dental02.jpg (11342 bytes)Fundamentals of
Dental Materials

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Dental Resins, Miscellaneous Dental Materials, and Dental Gold/Alloys

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2-3. COMPOSITE RESINS

a. Clinical Use. Composite resins are the most commonly used material for all permanent anterior restorations. These resins make excellent restorative materials because of their good resistance to wear and their excellent esthetics. Silar, Adaptic, and Concise are some of the trade names of composite resins.

b. Chemical Composition. Composite resins are composed of universal paste with filler and catalyst paste. All composite resins use quartz as a filler.

c. Properties. Composite resins have excellent esthetic properties. In fact, the universal paste will match 89 percent of all tooth shades. Tints are available for the other 11 percent. Composite resins have good resistance to wear because of the filler. They also have an acceptable compressive strength of 35,000 psi. Thermal expansion is at a minimum. (The manufacturer claims that the thermal expansion is close to the normal expansion of tooth structure.) Solubility and shrinkage are low. Refrigeration of the composite resin is required to prevent deterioration.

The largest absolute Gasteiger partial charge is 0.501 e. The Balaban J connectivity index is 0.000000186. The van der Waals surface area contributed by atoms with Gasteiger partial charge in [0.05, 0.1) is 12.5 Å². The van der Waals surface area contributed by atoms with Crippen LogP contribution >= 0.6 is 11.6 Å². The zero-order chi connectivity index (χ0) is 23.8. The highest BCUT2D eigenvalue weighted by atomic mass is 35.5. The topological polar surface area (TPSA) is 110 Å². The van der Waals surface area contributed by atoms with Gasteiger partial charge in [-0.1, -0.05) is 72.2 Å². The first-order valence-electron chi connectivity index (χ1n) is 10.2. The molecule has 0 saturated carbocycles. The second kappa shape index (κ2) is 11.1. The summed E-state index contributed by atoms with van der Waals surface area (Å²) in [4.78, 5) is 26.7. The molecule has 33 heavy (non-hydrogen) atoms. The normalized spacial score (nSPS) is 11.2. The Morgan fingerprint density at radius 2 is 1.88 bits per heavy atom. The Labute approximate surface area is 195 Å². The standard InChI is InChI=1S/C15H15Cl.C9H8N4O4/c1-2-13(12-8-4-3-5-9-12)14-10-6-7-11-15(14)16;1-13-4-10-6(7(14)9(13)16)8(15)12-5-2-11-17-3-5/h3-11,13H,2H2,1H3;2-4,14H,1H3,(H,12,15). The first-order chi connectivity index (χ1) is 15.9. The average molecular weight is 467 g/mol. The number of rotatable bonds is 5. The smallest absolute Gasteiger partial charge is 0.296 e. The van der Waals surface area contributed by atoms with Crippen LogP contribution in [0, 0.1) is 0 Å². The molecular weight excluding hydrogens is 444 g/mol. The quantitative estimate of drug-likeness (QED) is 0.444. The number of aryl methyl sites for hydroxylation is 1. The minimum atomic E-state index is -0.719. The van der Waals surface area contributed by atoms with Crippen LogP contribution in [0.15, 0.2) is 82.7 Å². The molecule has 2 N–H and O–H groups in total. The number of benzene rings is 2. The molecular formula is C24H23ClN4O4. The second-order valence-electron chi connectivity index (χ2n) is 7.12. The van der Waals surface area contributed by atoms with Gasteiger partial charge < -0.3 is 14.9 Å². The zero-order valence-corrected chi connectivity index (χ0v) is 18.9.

d. Mixing. As with unfilled resins, the manufacturer's directions should be followed when mixing composites. There are several types available and each requires a specific mixing procedure. The two-paste system is the most common form used. To mix this system, equal parts of the pastes are mixed (with a folding motion) to a uniform color within 20 to 30 seconds. The average working time from start of mixing to insertion of product is 1 1/2 to 2 minutes. It is important to avoid cross-contamination between jars of universal and catalyst pastes. The double-ended spatula provided with the kit has differently shaped ends, each clearly labeled "uni" and "cat." Improper mixing could cause failure of the restoration. Also, improper ratio of pastes will decrease the strength as will insufficient spatulation. Use of a metal spatula will result in discoloration of the material, giving poor esthetics. Some composite resins are activated by the application of ultraviolet or visible light. The material is placed in the cavity preparation, then exposed to a source of light for a specified time to produce polymerization or setting of the composite.

David L. Heiserman, Editor

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Revised: May 22, 2017